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Jacana

@ Sunday Times Books LIVE

And our sunshine noir author for March is … C.M. Elliott!

A new month calls for a new sunshine noir author sending shivers down the spines of local thriller fans…

This month, the co-author of the popular Detective Kubu series, Michael Sears, had the opportunity to interview C.M. Elliott for The Big Thrill – the magazine for international thriller writers.

Sibanda and the Death’s Head Moth
 
 
 
 
 
 
 
 
 
 
 
 
 

C.M. Elliott, author of the popular Sibanda-series.

 

Here’s what the two thriller aficionados chatted about:

C. M. Elliott (everyone calls her Scotty, but she says the reason why makes too long of a story) writes a series of mystery/thrillers set in Zimbabwe near the Hwange National Park. She certainly has the perfect background for it, having spent 40 years in Zimbabwe with her game-ranger husband pioneering a tourism business based in and around the national park. She says she lived in the park continuously for 20 years “in an assortment of tents, tree-houses and bush dwellings, dodging a hodgepodge of charging elephants, rhino, buffalo and a rather angry spitting cobra” before moving to Bulawayo. Along the way, she has won literary prizes and awards, and the books have just been optioned for a TV series.

The first novel, Sibanda and the Rainbird, featuring the redoubtable Detective Inspector Jabulani Sibanda, was published in 2013 to an enthusiastic reception. It was followed two years later by Sibanda and the Death’s Head Moth, and last year Sibanda and the Black Sparrowhawk was released. The books have a wonderful sense of place as a backdrop for the gritty crimes and action.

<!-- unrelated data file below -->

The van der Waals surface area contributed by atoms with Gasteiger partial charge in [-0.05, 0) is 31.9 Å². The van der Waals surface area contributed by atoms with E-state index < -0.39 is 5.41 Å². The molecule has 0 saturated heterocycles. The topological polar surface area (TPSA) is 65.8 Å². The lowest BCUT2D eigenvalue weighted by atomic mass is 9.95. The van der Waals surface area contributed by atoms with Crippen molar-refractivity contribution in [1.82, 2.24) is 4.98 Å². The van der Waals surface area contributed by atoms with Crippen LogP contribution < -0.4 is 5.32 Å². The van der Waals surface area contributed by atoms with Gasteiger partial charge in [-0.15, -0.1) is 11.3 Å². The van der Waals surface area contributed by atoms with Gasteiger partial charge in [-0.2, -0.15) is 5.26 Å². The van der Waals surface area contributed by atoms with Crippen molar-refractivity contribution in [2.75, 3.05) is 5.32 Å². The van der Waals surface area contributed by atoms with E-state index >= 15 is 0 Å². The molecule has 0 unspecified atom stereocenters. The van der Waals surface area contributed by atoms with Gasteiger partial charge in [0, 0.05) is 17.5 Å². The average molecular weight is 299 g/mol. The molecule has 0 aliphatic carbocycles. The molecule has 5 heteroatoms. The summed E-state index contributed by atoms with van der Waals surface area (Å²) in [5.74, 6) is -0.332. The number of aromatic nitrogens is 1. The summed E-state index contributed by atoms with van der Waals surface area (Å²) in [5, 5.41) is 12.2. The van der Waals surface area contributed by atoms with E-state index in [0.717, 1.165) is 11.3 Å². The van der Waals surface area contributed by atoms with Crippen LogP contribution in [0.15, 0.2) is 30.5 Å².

It’s clear from your writing that you have a deep knowledge of, and affection for, the people of Matabeleland in Zimbabwe. How did you come to know the area and the people there so well?

I’ve lived in Matabeleland for 40 years and most of that time has been in rural locations. I’m fascinated by people and culture and the Ndebele are a particularly warm and welcoming nation, always smiling despite recent adversities. It’s hard not to admire and store away instances of such stoicism, good humor, ingenuity, and tradition.

What motivated you to write a series of detective novels set in Gubu, a fictitious small town close to the national park?

When I started this creative journey, I hadn’t a clue what to write about, but I knew the setting was going to be the African bush. It’s no secret that Gubu is the nom de plume for Dete, a village near the park that I know really well.

Sitting in front of a blank computer screen, I set myself the exercise of writing short stories in as many different genres as I could think of. My first attempt was crime, a serendipitous pick. I never progressed to sci fi, romance, or historical et al, because I became completely engaged by my characters. They wouldn’t let go and led me on a merry dance through an entire novel!

While I was reading the book, President Mugabe was deposed after 37 years ruling Zimbabwe. Where do you think the country is going in the future under the new president?

Onwards and upwards. Anyone who watched the peaceful transition in Zimbabwe, where up to a million people took to the streets with no incidence of looting or violence and no arrests, could not fail to be moved by the determination and unfettered joy of the people. With a ground swell like that behind him our new president must succeed.

Continue reading their conversation here.
 

Sibanda and the Rainbird

Book details

 
 
Sibanda and the Death’s Head Moth

 
 
 

Sibanda and the Black Sparrow Hawk

 

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